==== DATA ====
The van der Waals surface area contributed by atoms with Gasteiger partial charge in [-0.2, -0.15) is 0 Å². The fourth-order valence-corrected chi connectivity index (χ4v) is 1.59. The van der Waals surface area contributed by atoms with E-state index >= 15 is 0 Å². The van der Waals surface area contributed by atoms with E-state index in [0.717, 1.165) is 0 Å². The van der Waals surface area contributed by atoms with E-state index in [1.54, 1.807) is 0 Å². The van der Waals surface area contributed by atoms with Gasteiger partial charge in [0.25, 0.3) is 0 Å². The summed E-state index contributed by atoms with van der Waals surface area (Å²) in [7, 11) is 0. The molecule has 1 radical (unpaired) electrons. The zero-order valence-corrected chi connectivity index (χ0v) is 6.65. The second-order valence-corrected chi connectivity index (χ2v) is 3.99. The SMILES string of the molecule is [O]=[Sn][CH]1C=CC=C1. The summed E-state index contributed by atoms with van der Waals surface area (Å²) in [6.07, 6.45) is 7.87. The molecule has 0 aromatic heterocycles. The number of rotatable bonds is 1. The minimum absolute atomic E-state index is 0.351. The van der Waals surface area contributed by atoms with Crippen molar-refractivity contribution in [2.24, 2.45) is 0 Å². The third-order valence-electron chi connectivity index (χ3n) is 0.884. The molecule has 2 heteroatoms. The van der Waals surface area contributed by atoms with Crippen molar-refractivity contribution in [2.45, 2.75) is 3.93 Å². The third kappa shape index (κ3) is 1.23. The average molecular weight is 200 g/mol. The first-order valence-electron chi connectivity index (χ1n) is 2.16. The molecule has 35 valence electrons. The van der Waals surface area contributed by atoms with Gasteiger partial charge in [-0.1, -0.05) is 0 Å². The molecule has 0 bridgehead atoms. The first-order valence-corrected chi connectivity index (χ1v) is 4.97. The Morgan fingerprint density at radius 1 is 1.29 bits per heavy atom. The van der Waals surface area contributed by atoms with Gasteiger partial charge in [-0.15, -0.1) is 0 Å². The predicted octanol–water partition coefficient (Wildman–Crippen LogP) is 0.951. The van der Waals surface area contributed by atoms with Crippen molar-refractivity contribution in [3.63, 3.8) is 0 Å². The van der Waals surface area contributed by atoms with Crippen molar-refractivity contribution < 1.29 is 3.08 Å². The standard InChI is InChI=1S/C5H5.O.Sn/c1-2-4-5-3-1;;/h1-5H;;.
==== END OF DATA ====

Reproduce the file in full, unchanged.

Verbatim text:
The van der Waals surface area contributed by atoms with Gasteiger partial charge in [-0.2, -0.15) is 0 Å². The fourth-order valence-corrected chi connectivity index (χ4v) is 1.59. The van der Waals surface area contributed by atoms with E-state index >= 15 is 0 Å². The van der Waals surface area contributed by atoms with E-state index in [0.717, 1.165) is 0 Å². The van der Waals surface area contributed by atoms with E-state index in [1.54, 1.807) is 0 Å². The van der Waals surface area contributed by atoms with Gasteiger partial charge in [0.25, 0.3) is 0 Å². The summed E-state index contributed by atoms with van der Waals surface area (Å²) in [7, 11) is 0. The molecule has 1 radical (unpaired) electrons. The zero-order valence-corrected chi connectivity index (χ0v) is 6.65. The second-order valence-corrected chi connectivity index (χ2v) is 3.99. The SMILES string of the molecule is [O]=[Sn][CH]1C=CC=C1. The summed E-state index contributed by atoms with van der Waals surface area (Å²) in [6.07, 6.45) is 7.87. The molecule has 0 aromatic heterocycles. The number of rotatable bonds is 1. The minimum absolute atomic E-state index is 0.351. The van der Waals surface area contributed by atoms with Crippen molar-refractivity contribution in [2.24, 2.45) is 0 Å². The third-order valence-electron chi connectivity index (χ3n) is 0.884. The molecule has 2 heteroatoms. The van der Waals surface area contributed by atoms with Crippen molar-refractivity contribution in [2.45, 2.75) is 3.93 Å². The third kappa shape index (κ3) is 1.23. The average molecular weight is 200 g/mol. The first-order valence-electron chi connectivity index (χ1n) is 2.16. The molecule has 35 valence electrons. The van der Waals surface area contributed by atoms with Gasteiger partial charge in [-0.1, -0.05) is 0 Å². The molecule has 0 bridgehead atoms. The first-order valence-corrected chi connectivity index (χ1v) is 4.97. The Morgan fingerprint density at radius 1 is 1.29 bits per heavy atom. The van der Waals surface area contributed by atoms with Gasteiger partial charge in [-0.15, -0.1) is 0 Å². The predicted octanol–water partition coefficient (Wildman–Crippen LogP) is 0.951. The van der Waals surface area contributed by atoms with Crippen molar-refractivity contribution in [3.63, 3.8) is 0 Å². The van der Waals surface area contributed by atoms with Crippen molar-refractivity contribution < 1.29 is 3.08 Å². The standard InChI is InChI=1S/C5H5.O.Sn/c1-2-4-5-3-1;;/h1-5H;;.